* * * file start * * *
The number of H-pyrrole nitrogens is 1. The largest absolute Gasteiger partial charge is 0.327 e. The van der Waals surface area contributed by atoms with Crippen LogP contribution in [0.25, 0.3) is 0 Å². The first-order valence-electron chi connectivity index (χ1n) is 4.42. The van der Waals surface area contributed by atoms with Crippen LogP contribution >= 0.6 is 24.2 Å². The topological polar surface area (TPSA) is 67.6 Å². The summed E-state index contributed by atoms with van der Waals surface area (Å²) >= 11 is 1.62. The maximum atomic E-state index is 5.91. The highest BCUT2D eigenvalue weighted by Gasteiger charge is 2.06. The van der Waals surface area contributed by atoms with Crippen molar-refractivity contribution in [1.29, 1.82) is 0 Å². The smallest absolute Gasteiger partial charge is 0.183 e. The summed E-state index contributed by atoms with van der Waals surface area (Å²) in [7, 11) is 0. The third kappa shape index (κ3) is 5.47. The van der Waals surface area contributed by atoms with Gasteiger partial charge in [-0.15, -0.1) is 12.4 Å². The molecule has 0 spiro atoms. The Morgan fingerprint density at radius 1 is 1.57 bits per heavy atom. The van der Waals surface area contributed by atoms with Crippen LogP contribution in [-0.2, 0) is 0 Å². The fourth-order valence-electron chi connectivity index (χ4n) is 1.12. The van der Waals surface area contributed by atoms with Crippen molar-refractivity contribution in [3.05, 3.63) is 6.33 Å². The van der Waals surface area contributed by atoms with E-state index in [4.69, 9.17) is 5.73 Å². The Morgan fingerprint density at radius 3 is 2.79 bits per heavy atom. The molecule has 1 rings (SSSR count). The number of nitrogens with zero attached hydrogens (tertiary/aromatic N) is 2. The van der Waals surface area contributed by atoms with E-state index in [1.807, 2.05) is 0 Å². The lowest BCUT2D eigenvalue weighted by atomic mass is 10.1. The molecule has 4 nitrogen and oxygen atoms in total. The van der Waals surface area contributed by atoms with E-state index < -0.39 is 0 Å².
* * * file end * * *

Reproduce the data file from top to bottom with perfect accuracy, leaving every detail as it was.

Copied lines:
The number of H-pyrrole nitrogens is 1. The largest absolute Gasteiger partial charge is 0.327 e. The van der Waals surface area contributed by atoms with Crippen LogP contribution in [0.25, 0.3) is 0 Å². The first-order valence-electron chi connectivity index (χ1n) is 4.42. The van der Waals surface area contributed by atoms with Crippen LogP contribution >= 0.6 is 24.2 Å². The topological polar surface area (TPSA) is 67.6 Å². The summed E-state index contributed by atoms with van der Waals surface area (Å²) >= 11 is 1.62. The maximum atomic E-state index is 5.91. The highest BCUT2D eigenvalue weighted by Gasteiger charge is 2.06. The van der Waals surface area contributed by atoms with Crippen molar-refractivity contribution in [1.29, 1.82) is 0 Å². The smallest absolute Gasteiger partial charge is 0.183 e. The summed E-state index contributed by atoms with van der Waals surface area (Å²) in [7, 11) is 0. The third kappa shape index (κ3) is 5.47. The van der Waals surface area contributed by atoms with Gasteiger partial charge in [-0.15, -0.1) is 12.4 Å². The molecule has 0 spiro atoms. The Morgan fingerprint density at radius 1 is 1.57 bits per heavy atom. The van der Waals surface area contributed by atoms with Crippen LogP contribution in [-0.2, 0) is 0 Å². The fourth-order valence-electron chi connectivity index (χ4n) is 1.12. The van der Waals surface area contributed by atoms with Crippen molar-refractivity contribution in [3.05, 3.63) is 6.33 Å². The van der Waals surface area contributed by atoms with E-state index in [4.69, 9.17) is 5.73 Å². The Morgan fingerprint density at radius 3 is 2.79 bits per heavy atom. The molecule has 1 rings (SSSR count). The number of nitrogens with zero attached hydrogens (tertiary/aromatic N) is 2. The van der Waals surface area contributed by atoms with E-state index in [1.807, 2.05) is 0 Å². The lowest BCUT2D eigenvalue weighted by atomic mass is 10.1. The molecule has 4 nitrogen and oxygen atoms in total. The van der Waals surface area contributed by atoms with E-state index < -0.39 is 0 Å².